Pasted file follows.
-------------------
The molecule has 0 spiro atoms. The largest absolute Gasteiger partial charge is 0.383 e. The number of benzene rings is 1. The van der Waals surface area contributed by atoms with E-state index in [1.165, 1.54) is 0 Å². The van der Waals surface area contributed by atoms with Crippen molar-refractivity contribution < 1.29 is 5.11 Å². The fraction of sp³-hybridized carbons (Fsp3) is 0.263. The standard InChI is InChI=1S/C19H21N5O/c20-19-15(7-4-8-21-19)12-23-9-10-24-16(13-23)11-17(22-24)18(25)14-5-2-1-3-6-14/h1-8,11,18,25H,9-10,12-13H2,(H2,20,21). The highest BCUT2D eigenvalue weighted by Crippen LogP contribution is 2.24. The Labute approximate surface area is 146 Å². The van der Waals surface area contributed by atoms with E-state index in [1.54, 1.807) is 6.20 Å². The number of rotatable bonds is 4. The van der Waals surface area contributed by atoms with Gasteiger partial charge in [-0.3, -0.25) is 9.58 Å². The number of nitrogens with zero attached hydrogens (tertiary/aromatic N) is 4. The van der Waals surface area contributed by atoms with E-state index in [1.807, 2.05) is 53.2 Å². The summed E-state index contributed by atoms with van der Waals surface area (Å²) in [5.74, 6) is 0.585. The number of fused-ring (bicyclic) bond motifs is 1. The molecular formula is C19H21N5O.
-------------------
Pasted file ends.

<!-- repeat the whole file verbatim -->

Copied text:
The molecule has 0 spiro atoms. The largest absolute Gasteiger partial charge is 0.383 e. The number of benzene rings is 1. The van der Waals surface area contributed by atoms with E-state index in [1.165, 1.54) is 0 Å². The van der Waals surface area contributed by atoms with Crippen molar-refractivity contribution < 1.29 is 5.11 Å². The fraction of sp³-hybridized carbons (Fsp3) is 0.263. The standard InChI is InChI=1S/C19H21N5O/c20-19-15(7-4-8-21-19)12-23-9-10-24-16(13-23)11-17(22-24)18(25)14-5-2-1-3-6-14/h1-8,11,18,25H,9-10,12-13H2,(H2,20,21). The highest BCUT2D eigenvalue weighted by Crippen LogP contribution is 2.24. The Labute approximate surface area is 146 Å². The van der Waals surface area contributed by atoms with E-state index in [1.54, 1.807) is 6.20 Å². The number of rotatable bonds is 4. The van der Waals surface area contributed by atoms with Gasteiger partial charge in [-0.3, -0.25) is 9.58 Å². The number of nitrogens with zero attached hydrogens (tertiary/aromatic N) is 4. The van der Waals surface area contributed by atoms with E-state index in [1.807, 2.05) is 53.2 Å². The summed E-state index contributed by atoms with van der Waals surface area (Å²) in [5.74, 6) is 0.585. The number of fused-ring (bicyclic) bond motifs is 1. The molecular formula is C19H21N5O.